At the July 8th Snoqualmie City Council meeting, the council approved an agreement with the Washington State Department of Transportation that officially paves the way for a temporary on-ramp to westbound I-90 from Snoqualmie Parkway.
Per the agreement, WSDOT will put the estimated $1.2 million project out for bid in early September. Work on the temporary on-ramp should begin in mid October and take approximately 45 working days to complete. The hope is the on-ramp will be ready for traffic by the end of 2019, but the project is weather dependent.
The on-ramp will used during the period prior to the start of the I-90/SR 18 Interchange Improvement Project, which WSDOT currently estimates to be sometime in 2021, although no firm start date has officially been determined.
It is estimated the on-ramp could get 2-3 years of use as it will not have to be removed immediately upon the start of interchange construction and there is also the possibility of delays with the complex interchange improvement project. BUT, as some point WSDOT will need the weigh station area for construction staging during the $150 million 90/18 interchange improvement project.
According to a city news release, WSDOT has completed preliminary design plans for the temporary I-90 Ramp Project. The existing signal-controlled right turn lane will be modified to create a free right turn protected by a traffic island and the 90/18 weigh station will be closed to serve as a continuation of the on-ramp.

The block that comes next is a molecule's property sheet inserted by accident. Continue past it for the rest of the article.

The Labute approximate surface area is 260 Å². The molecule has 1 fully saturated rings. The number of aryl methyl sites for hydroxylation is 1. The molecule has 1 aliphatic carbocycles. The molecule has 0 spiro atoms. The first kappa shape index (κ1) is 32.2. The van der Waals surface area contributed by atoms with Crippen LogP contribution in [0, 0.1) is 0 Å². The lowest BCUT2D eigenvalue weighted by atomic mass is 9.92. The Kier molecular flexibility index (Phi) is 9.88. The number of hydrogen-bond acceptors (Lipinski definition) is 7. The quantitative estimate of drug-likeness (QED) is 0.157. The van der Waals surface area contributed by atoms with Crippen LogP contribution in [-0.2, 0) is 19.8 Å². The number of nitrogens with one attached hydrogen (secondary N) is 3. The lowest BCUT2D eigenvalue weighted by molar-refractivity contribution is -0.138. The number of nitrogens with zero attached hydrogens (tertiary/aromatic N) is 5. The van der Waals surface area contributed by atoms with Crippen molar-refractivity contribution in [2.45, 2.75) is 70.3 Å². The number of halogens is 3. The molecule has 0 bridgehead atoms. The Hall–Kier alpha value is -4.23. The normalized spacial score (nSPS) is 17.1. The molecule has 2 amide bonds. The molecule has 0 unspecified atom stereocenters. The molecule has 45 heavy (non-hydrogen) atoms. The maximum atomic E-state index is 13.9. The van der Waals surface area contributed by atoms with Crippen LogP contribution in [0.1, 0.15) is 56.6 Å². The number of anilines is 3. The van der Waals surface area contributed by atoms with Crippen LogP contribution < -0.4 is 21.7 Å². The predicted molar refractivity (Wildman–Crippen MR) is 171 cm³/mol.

The new on-ramp will be metered when completed, with the meter signal located at the point where the current westbound on-ramp lane meets the future on-ramp lane – prior to the merge onto westbound I-90.
The temporary ramp is expected to improve traffic for all drivers trying to access westbound I-90 via the SR 18 interchange during peak commute hours.
The $1.2 million project cost is being split between WSDOT and the City of Snoqualmie. The city’s portion will include contributions from the Snoqualmie Tribe ($75,000), the City of Covington ($50,000) and the City of Maple Valley ($50,000).
Snoqualmie is still determining where its estimated $425,000 project funding will come from. The mayor has suggested a temporary, two-year $20 car tab fee to match the city’s project contribution. (The fee would end when the needed funding was reached.)
Larson commented, “I believe a temporary $20 car tab fee would be palatable to the majority of those in Snoqualmie since everyone experiences the regular traffic slowdowns.”
The city council will be presented with funding options in the coming months. At the July 8th council meeting, other options like a sales tax increase or using the city’s ‘rainy day’ fund were also discussed.